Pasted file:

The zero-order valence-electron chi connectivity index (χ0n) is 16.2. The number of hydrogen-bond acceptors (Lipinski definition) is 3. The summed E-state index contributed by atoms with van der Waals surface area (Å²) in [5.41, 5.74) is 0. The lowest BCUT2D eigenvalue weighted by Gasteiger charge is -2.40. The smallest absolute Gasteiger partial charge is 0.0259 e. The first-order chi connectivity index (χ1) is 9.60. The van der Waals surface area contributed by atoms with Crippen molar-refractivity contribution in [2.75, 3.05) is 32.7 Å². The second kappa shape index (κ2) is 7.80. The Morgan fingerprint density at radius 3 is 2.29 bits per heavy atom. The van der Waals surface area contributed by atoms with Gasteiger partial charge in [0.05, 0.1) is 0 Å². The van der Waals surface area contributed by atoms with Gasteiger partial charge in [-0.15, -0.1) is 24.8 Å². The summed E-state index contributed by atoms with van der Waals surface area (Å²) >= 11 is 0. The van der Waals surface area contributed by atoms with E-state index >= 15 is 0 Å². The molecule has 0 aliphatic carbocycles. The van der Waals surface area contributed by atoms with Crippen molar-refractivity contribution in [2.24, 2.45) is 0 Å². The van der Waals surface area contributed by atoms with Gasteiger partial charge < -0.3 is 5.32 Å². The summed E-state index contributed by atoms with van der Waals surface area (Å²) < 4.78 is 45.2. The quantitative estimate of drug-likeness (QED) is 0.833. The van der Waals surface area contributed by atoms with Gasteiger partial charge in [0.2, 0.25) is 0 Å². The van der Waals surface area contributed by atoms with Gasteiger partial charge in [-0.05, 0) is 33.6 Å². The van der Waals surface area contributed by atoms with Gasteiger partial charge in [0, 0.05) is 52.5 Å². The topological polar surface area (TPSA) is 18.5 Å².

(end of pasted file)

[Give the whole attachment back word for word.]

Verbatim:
The zero-order valence-electron chi connectivity index (χ0n) is 16.2. The number of hydrogen-bond acceptors (Lipinski definition) is 3. The summed E-state index contributed by atoms with van der Waals surface area (Å²) in [5.41, 5.74) is 0. The lowest BCUT2D eigenvalue weighted by Gasteiger charge is -2.40. The smallest absolute Gasteiger partial charge is 0.0259 e. The first-order chi connectivity index (χ1) is 9.60. The van der Waals surface area contributed by atoms with Crippen molar-refractivity contribution in [2.75, 3.05) is 32.7 Å². The second kappa shape index (κ2) is 7.80. The Morgan fingerprint density at radius 3 is 2.29 bits per heavy atom. The van der Waals surface area contributed by atoms with Gasteiger partial charge in [0.05, 0.1) is 0 Å². The van der Waals surface area contributed by atoms with Gasteiger partial charge in [-0.15, -0.1) is 24.8 Å². The summed E-state index contributed by atoms with van der Waals surface area (Å²) >= 11 is 0. The van der Waals surface area contributed by atoms with E-state index >= 15 is 0 Å². The molecule has 0 aliphatic carbocycles. The van der Waals surface area contributed by atoms with Crippen molar-refractivity contribution in [2.24, 2.45) is 0 Å². The van der Waals surface area contributed by atoms with Gasteiger partial charge < -0.3 is 5.32 Å². The summed E-state index contributed by atoms with van der Waals surface area (Å²) < 4.78 is 45.2. The quantitative estimate of drug-likeness (QED) is 0.833. The van der Waals surface area contributed by atoms with Gasteiger partial charge in [0.2, 0.25) is 0 Å². The van der Waals surface area contributed by atoms with Gasteiger partial charge in [-0.05, 0) is 33.6 Å². The van der Waals surface area contributed by atoms with Gasteiger partial charge in [0, 0.05) is 52.5 Å². The topological polar surface area (TPSA) is 18.5 Å².